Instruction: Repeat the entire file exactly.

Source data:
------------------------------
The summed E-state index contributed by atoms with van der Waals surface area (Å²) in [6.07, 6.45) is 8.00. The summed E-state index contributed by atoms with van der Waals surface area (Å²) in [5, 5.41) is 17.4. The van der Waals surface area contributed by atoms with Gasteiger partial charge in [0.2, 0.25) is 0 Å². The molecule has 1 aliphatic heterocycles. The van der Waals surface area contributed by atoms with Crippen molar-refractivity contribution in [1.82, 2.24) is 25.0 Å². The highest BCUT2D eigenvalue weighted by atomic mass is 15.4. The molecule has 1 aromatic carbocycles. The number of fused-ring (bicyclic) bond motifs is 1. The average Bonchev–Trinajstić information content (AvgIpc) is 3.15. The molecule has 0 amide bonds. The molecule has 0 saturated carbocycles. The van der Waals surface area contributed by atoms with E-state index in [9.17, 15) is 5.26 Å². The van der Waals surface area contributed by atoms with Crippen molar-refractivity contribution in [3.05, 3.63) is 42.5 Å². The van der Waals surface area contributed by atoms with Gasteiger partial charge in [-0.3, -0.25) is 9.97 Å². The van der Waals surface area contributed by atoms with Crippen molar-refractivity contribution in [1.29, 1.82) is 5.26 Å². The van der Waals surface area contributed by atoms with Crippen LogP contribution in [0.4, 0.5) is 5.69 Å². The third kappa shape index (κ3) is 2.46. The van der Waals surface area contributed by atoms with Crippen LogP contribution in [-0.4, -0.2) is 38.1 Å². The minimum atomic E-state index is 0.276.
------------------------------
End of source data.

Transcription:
The summed E-state index contributed by atoms with van der Waals surface area (Å²) in [6.07, 6.45) is 8.00. The summed E-state index contributed by atoms with van der Waals surface area (Å²) in [5, 5.41) is 17.4. The van der Waals surface area contributed by atoms with Gasteiger partial charge in [0.2, 0.25) is 0 Å². The molecule has 1 aliphatic heterocycles. The van der Waals surface area contributed by atoms with Crippen molar-refractivity contribution in [1.82, 2.24) is 25.0 Å². The highest BCUT2D eigenvalue weighted by atomic mass is 15.4. The molecule has 1 aromatic carbocycles. The number of fused-ring (bicyclic) bond motifs is 1. The average Bonchev–Trinajstić information content (AvgIpc) is 3.15. The molecule has 0 amide bonds. The molecule has 0 saturated carbocycles. The van der Waals surface area contributed by atoms with E-state index in [9.17, 15) is 5.26 Å². The van der Waals surface area contributed by atoms with Crippen molar-refractivity contribution in [3.05, 3.63) is 42.5 Å². The van der Waals surface area contributed by atoms with Gasteiger partial charge in [-0.3, -0.25) is 9.97 Å². The van der Waals surface area contributed by atoms with Crippen molar-refractivity contribution in [1.29, 1.82) is 5.26 Å². The van der Waals surface area contributed by atoms with Crippen LogP contribution in [0.4, 0.5) is 5.69 Å². The third kappa shape index (κ3) is 2.46. The van der Waals surface area contributed by atoms with Crippen LogP contribution in [-0.4, -0.2) is 38.1 Å². The minimum atomic E-state index is 0.276.